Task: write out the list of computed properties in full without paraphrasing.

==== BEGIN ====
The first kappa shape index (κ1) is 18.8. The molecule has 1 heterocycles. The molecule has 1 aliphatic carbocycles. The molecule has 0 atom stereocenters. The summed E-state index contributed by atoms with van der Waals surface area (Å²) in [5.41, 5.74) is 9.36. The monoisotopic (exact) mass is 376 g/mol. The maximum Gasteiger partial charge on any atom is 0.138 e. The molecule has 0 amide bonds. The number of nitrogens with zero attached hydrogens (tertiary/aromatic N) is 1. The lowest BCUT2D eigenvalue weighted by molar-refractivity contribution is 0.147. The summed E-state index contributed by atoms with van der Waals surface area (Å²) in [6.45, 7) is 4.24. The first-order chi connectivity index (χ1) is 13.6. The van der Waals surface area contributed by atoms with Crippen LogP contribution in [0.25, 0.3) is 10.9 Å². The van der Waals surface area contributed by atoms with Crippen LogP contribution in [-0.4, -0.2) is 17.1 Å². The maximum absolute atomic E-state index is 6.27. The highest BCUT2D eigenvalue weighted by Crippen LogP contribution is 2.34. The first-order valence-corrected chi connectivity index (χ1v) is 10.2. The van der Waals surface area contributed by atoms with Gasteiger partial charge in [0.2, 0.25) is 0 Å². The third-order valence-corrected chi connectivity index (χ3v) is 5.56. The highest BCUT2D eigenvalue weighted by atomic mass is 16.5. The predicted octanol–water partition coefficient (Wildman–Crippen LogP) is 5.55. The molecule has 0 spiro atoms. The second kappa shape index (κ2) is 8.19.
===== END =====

The first kappa shape index (κ1) is 18.8. The molecule has 1 heterocycles. The molecule has 1 aliphatic carbocycles. The molecule has 0 atom stereocenters. The summed E-state index contributed by atoms with van der Waals surface area (Å²) in [5.41, 5.74) is 9.36. The monoisotopic (exact) mass is 376 g/mol. The maximum Gasteiger partial charge on any atom is 0.138 e. The molecule has 0 amide bonds. The number of nitrogens with zero attached hydrogens (tertiary/aromatic N) is 1. The lowest BCUT2D eigenvalue weighted by molar-refractivity contribution is 0.147. The summed E-state index contributed by atoms with van der Waals surface area (Å²) in [6.45, 7) is 4.24. The first-order chi connectivity index (χ1) is 13.6. The van der Waals surface area contributed by atoms with Crippen LogP contribution in [0.25, 0.3) is 10.9 Å². The van der Waals surface area contributed by atoms with Crippen LogP contribution in [-0.4, -0.2) is 17.1 Å². The maximum absolute atomic E-state index is 6.27. The highest BCUT2D eigenvalue weighted by Crippen LogP contribution is 2.34. The first-order valence-corrected chi connectivity index (χ1v) is 10.2. The van der Waals surface area contributed by atoms with Gasteiger partial charge in [0.2, 0.25) is 0 Å². The third-order valence-corrected chi connectivity index (χ3v) is 5.56. The highest BCUT2D eigenvalue weighted by atomic mass is 16.5. The predicted octanol–water partition coefficient (Wildman–Crippen LogP) is 5.55. The molecule has 0 spiro atoms. The second kappa shape index (κ2) is 8.19.